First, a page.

In the Words of Media Workers


The transcripts of interviews with media professionals from different countries are pouring in - so it is an exciting time! Today I am reading the in-depth interviews sent to me by students from the Journalism & New Media program at Leiden University, The Netherlands (disclaimer: I am a consultant there) - excellent stuff. They have interviewed journalists, public relations-officers, webmasters and game developers.

Here are some (translated) quotes from the different interviews that caught my attention, and hint at the direction my book for Polity Press is going to take:

- About getting into the media industry

"It is difficult, there are many people that want it too, of course, and it is really hard to get into an established order. In The Netherlands, newsrooms tend to be apprehensive regarding newcomers, and prefer to rely on people they already know or employ." (F, photographer).

- "I started working at [a Dutch national newspaper, MD] in 1994. Where I was asked by the managing editor: "If you want to get rid of your wife, you have to come and work for us." I didn't want to get rid of my wife, but accepted the job anyway. It is was of course very macho what he said, but it is honest too, because it is really vivacious and addictive. He was right about that.” (M, newspaper journalist).

- About keeping a job in the media

"I have a contract for a year, so... and it is a new daily, so you of course don't know exactly how things will work out [...] But let's say that my contract would not be extended, so I would be back on the street, looking for a new job. But then I could say I worked for this news site, and would have something good on my resume which may improve your chances on a different job. So it is not easy to get a steady contract." (M, online journalist).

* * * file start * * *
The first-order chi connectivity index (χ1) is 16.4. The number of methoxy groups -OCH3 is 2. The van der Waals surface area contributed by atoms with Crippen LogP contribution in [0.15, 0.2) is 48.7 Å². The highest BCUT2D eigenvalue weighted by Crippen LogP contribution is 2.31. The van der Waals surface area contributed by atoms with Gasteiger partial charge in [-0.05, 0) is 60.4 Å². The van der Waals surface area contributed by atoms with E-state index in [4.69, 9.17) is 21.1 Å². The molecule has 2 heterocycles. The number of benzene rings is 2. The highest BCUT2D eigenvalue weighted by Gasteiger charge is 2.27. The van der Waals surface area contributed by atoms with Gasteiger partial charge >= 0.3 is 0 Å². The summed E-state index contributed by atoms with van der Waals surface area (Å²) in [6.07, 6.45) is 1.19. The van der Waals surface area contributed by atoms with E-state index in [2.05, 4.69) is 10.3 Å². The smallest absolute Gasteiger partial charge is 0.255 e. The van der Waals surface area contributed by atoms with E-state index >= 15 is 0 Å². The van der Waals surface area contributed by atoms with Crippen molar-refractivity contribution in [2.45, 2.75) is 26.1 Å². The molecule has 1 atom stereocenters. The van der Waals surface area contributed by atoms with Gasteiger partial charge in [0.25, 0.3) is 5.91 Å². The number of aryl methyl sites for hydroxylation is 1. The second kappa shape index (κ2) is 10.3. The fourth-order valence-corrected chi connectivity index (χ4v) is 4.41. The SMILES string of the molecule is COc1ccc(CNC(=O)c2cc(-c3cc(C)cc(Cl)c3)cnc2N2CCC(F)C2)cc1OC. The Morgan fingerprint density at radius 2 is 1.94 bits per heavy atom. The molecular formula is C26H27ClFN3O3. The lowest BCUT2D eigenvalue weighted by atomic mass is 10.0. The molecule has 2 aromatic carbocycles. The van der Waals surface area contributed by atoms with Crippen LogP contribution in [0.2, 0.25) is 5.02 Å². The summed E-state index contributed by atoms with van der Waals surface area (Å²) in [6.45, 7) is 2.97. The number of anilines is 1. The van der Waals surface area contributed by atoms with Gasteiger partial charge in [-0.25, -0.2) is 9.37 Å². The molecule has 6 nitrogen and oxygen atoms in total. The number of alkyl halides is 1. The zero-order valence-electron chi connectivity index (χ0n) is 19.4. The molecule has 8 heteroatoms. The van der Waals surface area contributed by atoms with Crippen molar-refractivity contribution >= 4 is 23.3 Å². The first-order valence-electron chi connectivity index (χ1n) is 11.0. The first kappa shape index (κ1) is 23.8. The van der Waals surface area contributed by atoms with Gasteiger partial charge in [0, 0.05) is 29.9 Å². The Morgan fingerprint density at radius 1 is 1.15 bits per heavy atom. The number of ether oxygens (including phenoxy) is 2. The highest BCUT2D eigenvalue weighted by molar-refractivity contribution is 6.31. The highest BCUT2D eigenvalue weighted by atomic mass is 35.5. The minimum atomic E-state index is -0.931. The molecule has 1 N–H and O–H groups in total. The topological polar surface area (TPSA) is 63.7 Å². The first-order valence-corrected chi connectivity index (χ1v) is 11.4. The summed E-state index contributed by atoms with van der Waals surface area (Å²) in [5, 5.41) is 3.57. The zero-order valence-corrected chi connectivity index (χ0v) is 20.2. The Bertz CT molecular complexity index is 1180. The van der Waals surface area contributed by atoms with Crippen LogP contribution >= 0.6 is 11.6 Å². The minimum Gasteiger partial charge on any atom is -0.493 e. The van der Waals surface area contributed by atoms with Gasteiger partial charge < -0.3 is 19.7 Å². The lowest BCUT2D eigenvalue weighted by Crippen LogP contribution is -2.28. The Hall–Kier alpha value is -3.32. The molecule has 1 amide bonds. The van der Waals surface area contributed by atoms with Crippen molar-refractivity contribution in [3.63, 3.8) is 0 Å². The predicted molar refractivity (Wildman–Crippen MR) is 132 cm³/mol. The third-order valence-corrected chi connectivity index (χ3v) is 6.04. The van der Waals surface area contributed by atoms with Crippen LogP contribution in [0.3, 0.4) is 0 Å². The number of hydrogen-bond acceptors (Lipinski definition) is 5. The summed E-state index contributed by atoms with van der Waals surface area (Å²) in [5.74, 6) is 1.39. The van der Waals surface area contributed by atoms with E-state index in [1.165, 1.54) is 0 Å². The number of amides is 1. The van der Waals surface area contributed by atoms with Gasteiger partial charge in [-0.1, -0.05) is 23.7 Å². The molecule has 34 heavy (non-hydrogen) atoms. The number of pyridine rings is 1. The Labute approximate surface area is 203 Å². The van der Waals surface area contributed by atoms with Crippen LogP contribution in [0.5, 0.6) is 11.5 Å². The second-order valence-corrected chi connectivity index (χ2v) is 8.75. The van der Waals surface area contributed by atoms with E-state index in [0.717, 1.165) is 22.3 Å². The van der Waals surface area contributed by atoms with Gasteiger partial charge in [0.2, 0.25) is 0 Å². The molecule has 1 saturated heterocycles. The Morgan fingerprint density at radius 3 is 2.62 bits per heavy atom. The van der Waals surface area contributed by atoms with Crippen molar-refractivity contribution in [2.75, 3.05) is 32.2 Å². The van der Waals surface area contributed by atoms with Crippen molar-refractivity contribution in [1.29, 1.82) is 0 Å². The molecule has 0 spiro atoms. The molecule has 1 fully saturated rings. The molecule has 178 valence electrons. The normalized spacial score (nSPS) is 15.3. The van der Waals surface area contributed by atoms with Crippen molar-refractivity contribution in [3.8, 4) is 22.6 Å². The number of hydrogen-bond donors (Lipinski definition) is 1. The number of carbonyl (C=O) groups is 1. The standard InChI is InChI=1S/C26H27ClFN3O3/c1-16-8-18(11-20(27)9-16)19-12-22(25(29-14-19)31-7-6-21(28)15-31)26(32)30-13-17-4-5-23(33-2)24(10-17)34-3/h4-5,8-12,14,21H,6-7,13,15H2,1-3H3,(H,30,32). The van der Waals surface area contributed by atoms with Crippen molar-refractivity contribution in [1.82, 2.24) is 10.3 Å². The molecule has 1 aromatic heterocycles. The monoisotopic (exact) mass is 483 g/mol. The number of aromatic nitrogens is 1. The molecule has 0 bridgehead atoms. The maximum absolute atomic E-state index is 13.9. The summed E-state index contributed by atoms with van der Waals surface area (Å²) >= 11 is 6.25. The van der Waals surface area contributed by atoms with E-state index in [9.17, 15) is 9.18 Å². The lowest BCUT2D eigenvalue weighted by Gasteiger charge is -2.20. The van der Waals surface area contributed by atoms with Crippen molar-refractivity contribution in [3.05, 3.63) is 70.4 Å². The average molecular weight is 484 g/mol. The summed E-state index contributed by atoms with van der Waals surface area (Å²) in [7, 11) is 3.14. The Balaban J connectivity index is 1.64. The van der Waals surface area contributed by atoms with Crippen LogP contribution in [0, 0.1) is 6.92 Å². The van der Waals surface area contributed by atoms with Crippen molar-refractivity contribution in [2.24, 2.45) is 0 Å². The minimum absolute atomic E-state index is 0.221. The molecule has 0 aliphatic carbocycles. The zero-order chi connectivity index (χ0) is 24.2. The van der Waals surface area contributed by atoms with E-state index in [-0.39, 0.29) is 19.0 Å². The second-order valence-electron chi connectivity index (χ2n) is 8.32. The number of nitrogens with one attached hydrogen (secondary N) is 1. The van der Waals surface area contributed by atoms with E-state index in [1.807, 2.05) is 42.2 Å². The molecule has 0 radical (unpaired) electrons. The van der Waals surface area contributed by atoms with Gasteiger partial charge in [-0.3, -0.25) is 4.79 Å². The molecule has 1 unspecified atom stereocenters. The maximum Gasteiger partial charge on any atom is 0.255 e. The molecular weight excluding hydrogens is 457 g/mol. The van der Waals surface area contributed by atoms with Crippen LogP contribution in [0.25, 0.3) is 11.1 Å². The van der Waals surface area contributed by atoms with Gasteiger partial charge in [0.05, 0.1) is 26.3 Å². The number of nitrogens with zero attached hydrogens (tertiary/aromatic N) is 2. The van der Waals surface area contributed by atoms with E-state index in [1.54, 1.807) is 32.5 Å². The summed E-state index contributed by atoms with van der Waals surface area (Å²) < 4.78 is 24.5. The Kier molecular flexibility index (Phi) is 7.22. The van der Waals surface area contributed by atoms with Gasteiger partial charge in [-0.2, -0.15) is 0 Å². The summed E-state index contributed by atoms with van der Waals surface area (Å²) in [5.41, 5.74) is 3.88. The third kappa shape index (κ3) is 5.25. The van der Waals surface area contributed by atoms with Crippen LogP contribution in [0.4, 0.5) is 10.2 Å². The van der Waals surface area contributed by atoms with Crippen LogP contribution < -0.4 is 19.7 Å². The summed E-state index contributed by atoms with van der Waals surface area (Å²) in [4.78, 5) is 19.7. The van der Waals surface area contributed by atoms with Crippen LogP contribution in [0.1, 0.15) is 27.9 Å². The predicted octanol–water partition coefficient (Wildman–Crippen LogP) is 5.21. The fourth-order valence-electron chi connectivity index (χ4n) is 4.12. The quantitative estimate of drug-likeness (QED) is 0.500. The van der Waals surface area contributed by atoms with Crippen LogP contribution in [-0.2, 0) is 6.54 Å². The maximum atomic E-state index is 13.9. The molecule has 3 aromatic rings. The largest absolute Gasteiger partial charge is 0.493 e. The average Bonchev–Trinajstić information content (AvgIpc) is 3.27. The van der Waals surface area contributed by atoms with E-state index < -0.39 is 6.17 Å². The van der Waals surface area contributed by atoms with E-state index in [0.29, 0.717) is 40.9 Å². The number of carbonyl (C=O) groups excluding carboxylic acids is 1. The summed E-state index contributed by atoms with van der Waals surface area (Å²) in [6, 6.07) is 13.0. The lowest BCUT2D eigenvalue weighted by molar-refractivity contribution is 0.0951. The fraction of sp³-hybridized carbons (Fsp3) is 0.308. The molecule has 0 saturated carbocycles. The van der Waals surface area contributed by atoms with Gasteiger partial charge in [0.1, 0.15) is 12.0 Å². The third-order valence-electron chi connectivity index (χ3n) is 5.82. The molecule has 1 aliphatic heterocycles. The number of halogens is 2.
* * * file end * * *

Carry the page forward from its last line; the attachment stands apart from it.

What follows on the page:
"Well I started [online, MD] as a freelancer, which has its pros and cons. Right now I am just regularly employed here, and I am really enjoying myself, it is actually better than freelance because you also have contact with colleagues, and you can talk things through together, be critical of each other, brainstorm together, those kinds of things. You are much more, you have a bigger pool of knowledge and more perspectives instead of when you work as a freelancer." (M, TV reporter).

- About working conditions

"Hmm...I do work overtime a lot. At least, officially, when I for example work from 7AM to 3PM, I guess I could go home, but I end up working another two hours more or so. But it's not like I have to. And once a month I also work a weekend, and keep track of the news from home, and when there is really big news I have to put it up on the site of course." (M, online journalist).

"You know how much fun it is [to work as a woman in a man's world, MD]? You can really use that to your advantage... No, I'm kidding. It is just a lot of fun. I do not see it as a man's world at all. Come to think of it, most people I deal with are men. But that does not bother me at all, men are really easy to get along with. There are more women that act difficult then men." (F, webmaster news site).


Great stuff, indeed! Thanks to the wonderful interviewers: Jeanette, Renate, Manon, Sanne, Janny, Vincent, Ben, Leonie, Quintin, Gemma, Aafke, Juliette, Esther, Gea, Sabine, Lydia, Nurdjana, Clio, Alexander, Fleur, Kate, Kirstin, Sascha, Chantal, Jos, Mirre, Karolien, Michiel, Amir, Constantijn, Ellen, Liza, Jolanda, Nina, Sandra, Lesley, Rianne and Thijs.